When ministers confirmed state aid law would be incorporated in UK law following Brexit, it came as little surprise. UK governments of all persuasions have steadfastly supported the framework as a means of eliminating ‘unfair’ public and taxpayer subsidies.
What is interesting, however, is that the plan is to adopt not just the law but the current structure. The UK’s Competition and Markets Authority (CMA) has been nominated to replace the EU Commission as the independent arbitrator of state aid compliance – though it’s fair to say it’s not exactly a role for which the organisation has lobbied.
Subject to the Brexit negotiation mantra of ’nothing is agreed until everything is agreed’, local authorities can assume existing regulation will apply during the Brexit transition period. But after that there is the scope to amend and adapt UK state law.
The EU is likely to scrutinise UK measures which could ‘undercut’ EU businesses and distort genuine EU/UK competition. But it may be less concerned about public sector funding and support for social and general interest activities. Those might include support for affordable housing, social care, cultural and other similar activities. This provides scope for the UK to simplify and reform state aid rules concerning local authority support for affordable housing and social care.
Common law trained lawyers (which includes most in England and Wales) are trained to interpret law differently from most of our European counterparts. This difference has often led to the UK public bodies self-denying state aid support. UK state aid law could translate the decisions and guidance previously issued by the Commission into clear regulations which set out circumstances where state aid does not arise. Examples could include public support for certain small businesses, local sports facilities, local cultural venues, public roads, rail and other public transport and members’ clubs.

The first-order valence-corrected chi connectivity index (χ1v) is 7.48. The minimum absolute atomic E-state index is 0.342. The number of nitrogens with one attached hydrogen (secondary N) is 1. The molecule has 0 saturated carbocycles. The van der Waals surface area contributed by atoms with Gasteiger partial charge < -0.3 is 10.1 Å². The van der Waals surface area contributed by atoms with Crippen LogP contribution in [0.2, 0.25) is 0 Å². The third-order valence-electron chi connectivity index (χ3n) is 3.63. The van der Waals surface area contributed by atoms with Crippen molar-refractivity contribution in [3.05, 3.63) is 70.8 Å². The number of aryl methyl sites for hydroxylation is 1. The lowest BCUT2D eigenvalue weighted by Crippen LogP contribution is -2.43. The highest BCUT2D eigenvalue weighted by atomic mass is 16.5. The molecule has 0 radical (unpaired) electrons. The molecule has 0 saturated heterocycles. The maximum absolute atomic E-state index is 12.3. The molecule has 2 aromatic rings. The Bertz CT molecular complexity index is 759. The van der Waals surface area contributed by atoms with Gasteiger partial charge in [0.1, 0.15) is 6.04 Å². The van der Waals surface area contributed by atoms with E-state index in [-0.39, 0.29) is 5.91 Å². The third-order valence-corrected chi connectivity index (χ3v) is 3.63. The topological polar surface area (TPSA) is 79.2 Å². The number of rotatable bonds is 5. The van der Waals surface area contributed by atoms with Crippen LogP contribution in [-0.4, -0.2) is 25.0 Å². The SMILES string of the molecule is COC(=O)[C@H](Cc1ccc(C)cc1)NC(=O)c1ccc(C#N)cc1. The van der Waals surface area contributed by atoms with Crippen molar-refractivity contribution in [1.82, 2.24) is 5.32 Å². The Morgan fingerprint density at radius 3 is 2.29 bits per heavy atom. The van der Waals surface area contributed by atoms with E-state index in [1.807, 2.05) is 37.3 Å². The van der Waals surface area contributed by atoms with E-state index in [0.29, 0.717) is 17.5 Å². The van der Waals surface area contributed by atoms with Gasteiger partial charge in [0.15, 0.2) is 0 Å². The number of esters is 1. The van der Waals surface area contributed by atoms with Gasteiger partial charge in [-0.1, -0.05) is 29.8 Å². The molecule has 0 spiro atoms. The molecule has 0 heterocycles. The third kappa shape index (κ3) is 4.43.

Currently, the Commission prioritises state aid regulation in terms of value, distortion of significant commercial markets, or in the event it receives formal complaints. UK local authorities have benefited from this approach due to the UK’s reputation as ‘top of the class’ for compliance, and because much local authority support falls outside the EU’s priorities for state aid policing. Certainly councils will be keen to ensure the CMA maintains this balanced and relatively benign approach to policing state aid.
The danger with a UK-only regulator is if it becomes more interventionist or active. And a UK-based organisation may afford easier access to disgruntled citizens and businesses who want to complain about alleged state aid abuses, and who are seeking to disrupt the decisions of local councils. It would be an unfortunate Brexit irony if state aid red tape actually increased after the UK left the EU.
Paul McDermott, partner and Victoria Thornton, senior associate, Trowers & Hamlins LLP